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It was during the 1880s in Northern England that Jessie Smith, just thirteen years old, came to work for Ezekiel Dobson, owner of a high-class grocer's shop in the market town of Lambton. Although his shop was a cave of treasures -- ruby-red hams, old-gold cheeses, emerald-green apples -- he was the most miserly man in Lambton. Even the townspeople called him "Throttlepenny" behind his back. Soon the old man's meanness of mind and spirit began to wear Jessie down. And after Ezekiel was found murdered, suspicion -- and the threat of hanging -- fell on her. Yes, it was true she hated him, but no more than many children hate adults who behave unpleasantly to them, and she had never really meant to harm him. But now Jessie must fight to save her life and, in so doing, solve the mystery of the Throttlepenny Murder.
This is a gripping, whodunit novel that powerfully evokes the harsh realities of a working-class Victorian childhood.
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From School Library Journal:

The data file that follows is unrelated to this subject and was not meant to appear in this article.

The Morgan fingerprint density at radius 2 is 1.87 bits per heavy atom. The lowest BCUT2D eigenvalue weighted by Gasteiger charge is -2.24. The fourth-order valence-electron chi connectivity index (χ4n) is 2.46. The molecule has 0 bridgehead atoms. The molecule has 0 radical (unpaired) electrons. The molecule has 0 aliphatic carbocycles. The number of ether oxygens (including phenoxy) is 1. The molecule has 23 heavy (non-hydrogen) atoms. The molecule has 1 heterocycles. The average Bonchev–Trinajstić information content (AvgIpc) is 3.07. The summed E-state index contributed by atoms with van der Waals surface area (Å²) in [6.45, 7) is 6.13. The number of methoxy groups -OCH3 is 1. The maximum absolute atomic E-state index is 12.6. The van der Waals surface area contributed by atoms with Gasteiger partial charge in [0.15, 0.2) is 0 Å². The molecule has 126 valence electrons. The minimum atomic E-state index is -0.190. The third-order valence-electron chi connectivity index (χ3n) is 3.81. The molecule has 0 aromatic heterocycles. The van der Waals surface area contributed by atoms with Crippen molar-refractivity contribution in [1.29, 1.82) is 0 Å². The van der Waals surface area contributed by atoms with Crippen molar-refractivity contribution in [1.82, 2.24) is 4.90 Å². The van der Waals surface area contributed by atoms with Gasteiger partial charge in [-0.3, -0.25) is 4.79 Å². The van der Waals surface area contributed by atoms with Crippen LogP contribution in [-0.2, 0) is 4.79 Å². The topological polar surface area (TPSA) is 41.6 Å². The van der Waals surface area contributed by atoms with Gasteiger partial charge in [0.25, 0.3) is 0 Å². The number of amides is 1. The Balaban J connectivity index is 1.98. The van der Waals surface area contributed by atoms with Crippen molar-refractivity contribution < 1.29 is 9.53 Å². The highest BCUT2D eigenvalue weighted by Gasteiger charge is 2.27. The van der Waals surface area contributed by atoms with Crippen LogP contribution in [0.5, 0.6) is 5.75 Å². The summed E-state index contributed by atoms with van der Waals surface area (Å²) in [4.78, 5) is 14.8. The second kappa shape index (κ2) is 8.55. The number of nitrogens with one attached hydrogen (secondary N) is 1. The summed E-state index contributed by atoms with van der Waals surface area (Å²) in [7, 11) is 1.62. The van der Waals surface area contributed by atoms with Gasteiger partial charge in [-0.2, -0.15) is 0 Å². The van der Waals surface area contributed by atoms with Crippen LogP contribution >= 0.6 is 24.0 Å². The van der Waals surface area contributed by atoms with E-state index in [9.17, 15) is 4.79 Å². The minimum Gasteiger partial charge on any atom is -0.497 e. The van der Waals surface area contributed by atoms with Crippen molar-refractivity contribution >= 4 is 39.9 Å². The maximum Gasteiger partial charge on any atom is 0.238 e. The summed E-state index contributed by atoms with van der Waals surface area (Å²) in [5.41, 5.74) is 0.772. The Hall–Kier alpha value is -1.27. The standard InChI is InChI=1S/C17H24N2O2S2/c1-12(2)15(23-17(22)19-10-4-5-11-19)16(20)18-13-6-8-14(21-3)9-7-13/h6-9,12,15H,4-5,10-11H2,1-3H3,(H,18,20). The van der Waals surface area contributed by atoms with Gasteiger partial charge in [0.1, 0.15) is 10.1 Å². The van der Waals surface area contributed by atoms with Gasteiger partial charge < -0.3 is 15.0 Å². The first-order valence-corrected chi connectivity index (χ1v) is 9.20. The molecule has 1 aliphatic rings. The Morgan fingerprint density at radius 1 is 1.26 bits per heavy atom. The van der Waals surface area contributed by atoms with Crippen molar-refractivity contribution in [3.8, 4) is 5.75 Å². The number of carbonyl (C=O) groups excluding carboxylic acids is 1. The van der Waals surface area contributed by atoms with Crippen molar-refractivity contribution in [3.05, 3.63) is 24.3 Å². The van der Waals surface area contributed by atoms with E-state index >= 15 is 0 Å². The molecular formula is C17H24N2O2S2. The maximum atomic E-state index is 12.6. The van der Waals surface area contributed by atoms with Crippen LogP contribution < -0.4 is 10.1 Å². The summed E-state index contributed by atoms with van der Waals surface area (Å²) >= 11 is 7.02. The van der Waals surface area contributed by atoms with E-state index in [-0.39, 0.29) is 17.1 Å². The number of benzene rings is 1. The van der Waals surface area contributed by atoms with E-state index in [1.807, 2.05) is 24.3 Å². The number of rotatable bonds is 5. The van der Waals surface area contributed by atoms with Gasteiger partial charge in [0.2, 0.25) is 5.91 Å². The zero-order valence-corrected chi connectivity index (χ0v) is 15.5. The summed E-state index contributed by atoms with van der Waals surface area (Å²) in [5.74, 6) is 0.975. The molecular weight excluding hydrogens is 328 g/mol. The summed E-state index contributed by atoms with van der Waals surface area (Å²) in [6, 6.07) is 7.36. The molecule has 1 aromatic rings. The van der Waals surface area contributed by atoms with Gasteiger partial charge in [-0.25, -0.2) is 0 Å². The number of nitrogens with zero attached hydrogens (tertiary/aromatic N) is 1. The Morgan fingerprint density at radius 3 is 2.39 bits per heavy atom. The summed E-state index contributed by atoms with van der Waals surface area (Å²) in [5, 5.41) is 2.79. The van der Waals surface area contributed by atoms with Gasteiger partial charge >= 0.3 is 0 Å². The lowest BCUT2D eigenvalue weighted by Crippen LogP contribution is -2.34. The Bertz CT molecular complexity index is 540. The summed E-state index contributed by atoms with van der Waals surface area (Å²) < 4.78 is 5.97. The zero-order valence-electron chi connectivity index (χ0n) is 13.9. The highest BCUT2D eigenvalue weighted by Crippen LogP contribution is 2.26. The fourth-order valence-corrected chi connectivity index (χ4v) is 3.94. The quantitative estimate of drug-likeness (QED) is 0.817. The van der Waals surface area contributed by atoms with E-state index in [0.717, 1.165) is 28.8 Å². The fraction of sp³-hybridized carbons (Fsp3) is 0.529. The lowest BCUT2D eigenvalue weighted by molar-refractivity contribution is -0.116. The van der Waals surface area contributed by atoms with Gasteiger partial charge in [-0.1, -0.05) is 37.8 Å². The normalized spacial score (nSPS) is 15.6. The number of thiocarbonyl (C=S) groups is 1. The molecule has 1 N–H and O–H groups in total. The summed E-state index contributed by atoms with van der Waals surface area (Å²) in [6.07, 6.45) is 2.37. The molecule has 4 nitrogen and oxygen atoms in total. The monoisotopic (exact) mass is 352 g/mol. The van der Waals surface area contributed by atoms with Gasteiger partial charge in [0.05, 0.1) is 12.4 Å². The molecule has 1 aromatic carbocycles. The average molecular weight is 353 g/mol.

ROGER GREEN is the author of The Stone Quartet of novels that includes The Fear of Samuel Walton, The Lengthening Shadow, The Devil Finds Work, and They Watched Him Die. He lives in Sheffield, England.
Grade 6-9-- Jessie Smith, 13, escapes poverty and the hardness of her life through her dreams of revenge against her cruel and miserly employer, whom the Derbyshire villagers have nicknamed "Throttlepenny." She has been seen making faces behind his back and pretending to return his kicks, so when Throttlepenny is found dead in the churchyard and Jessie is observed running from the scene with a bloody stone, she is put into Derby Gaol. In shock, she refuses to speak at all for fear of implicating her beloved boyfriend, John. Sickened by his own cowardice, John searches for a mysterious stranger who may be the key to the puzzle. The stakes are high, for it is England in 1885, and children can be hanged. Green tells a good story while accurately conveying the scenes and conditions of the Victorian era. Superbly delineated are the social, economic, and judicial systems of the time. The believable characters move through schools, farms, castles, construction sites, taverns, prisons, workhouses, and churches. Centering his imagery around gargoyles and light, Green makes it all work with the lyrical language of a storyteller, which readers somehow hear more than see. This is a well-constructed book, sure to provoke much discussion about capital punishment and the mores of our own times.
- Cindy Darling Codell, Belmont Junior High School, Winchester, Ky.
Copyright 1989 Reed Business Information, Inc.
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Book Description Oxford University Press, 1989. Condition: New. book. Seller Inventory # M0192716018